You will not believe the before and after of this chair makeover. I didn’t believe the before and after of this chair makeover and I did (some of) the work!
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You’re not going to believe this transformation.
I didn’t believe in this transformation. In fact, when my friend Dayna brought me this chair, I actually tried to talk her out of having work done on it.
I think you can see why:
I believe this chair was a curb-find, and I’m going to guess crazy-old, given that the seat appears to have been woven with twine. Underneath each arm is a small carving that says “Henry IV” – and while I don’t think this chair was actually Henry the 4th’s, it certainly speaks to an era that appreciated that type of furniture.
Just look at the nail holes and rusted upholstery tacks! I truly didn’t believe this chair could handle too much more abuse to the wood.
I pulled out as many as I could – again, believing that the structure of the wood was compromised – but wanting to try to help my friend.
Then came the wood filler.
Lots and LOTS of wood filler.
There were hundreds of holes in this antique chair, so I just slathered it on like paint; front, back, sides, everywhere.
I sanded that coat smooth and then re-applied a second coating of wood filler to try to level out any recesses.
I gave the entire chair a good sanding with 120 grit then 220 grit sandpaper and washed the entire thing down with Rust-Oleum Krud Kutter to remove any residual dirt and grime that the sander could get to.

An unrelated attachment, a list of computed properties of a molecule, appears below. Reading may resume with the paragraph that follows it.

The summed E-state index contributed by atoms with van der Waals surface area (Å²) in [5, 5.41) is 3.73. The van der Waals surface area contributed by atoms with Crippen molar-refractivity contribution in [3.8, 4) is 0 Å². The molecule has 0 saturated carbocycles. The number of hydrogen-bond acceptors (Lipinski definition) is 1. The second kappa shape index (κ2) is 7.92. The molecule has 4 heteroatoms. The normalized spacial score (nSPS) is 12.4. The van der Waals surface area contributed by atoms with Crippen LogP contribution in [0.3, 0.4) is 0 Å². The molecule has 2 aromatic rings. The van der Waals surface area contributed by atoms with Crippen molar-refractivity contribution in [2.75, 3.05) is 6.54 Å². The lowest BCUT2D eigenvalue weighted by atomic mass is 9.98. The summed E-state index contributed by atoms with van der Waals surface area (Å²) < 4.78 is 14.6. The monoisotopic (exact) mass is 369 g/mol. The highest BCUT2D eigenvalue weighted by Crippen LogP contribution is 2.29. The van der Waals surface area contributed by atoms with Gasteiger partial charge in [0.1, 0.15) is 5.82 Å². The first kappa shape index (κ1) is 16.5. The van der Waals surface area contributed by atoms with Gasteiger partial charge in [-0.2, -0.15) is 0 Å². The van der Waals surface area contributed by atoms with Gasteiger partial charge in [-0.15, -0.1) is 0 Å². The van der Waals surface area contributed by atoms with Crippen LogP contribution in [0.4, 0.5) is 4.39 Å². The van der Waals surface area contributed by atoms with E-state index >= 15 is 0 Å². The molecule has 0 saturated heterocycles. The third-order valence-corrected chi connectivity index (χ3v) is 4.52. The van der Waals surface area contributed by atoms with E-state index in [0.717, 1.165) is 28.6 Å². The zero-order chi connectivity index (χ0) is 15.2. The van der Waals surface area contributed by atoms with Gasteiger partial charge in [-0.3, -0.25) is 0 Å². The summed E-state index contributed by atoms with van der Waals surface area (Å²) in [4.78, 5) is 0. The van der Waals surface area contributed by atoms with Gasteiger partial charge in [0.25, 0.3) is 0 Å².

I really is a beautiful chair, but you couldn’t see it for all of the damage and dirt it had accumulated… or at least I couldn’t see it.
Because the wood was really old, it was imperative that I go over-kill on the primer on this chair makeover to ensure that the tannins didn’t bleed through over time. Three coats of Zinsser Bulls Eye 1-2-3 Plus Spray Primer with a light sanding at 320 grit in between coats (with a few more holes to fill) and the chair was ready for paint.
Dayna chose Swiss Coffee by Benjamin Moore and I used their Advance formula paint because it hardens as it cures. It’s my favourite for furniture makeovers because it is as close to an oil-paint hardness (once it’s cured) as you can get without actually using an oil paint. This chair makeover is going to last for years.
You can see there is still a lot of wood damage where all of the nails had torn out wood, but Dayna still had faith this chair makeover was going to be phenomenal.
She was right.
The final step of the chair makeover was to have it professionally re-upholstered (WAY out of my league). Dayna chose this gorgeous fabric and the piping along the edges hid all of the wood damage!
This is truly unbelievable!
Did you see this chair makeover coming?
I certainly didn’t – but the transformation is spectacular!
This has got to be one of the most dramatic furniture makeovers I’ve done on 100Things2Do – and I am gob-smacked at how it turned out.
Dayna, you truly have an ‘eye’.
Have a great one!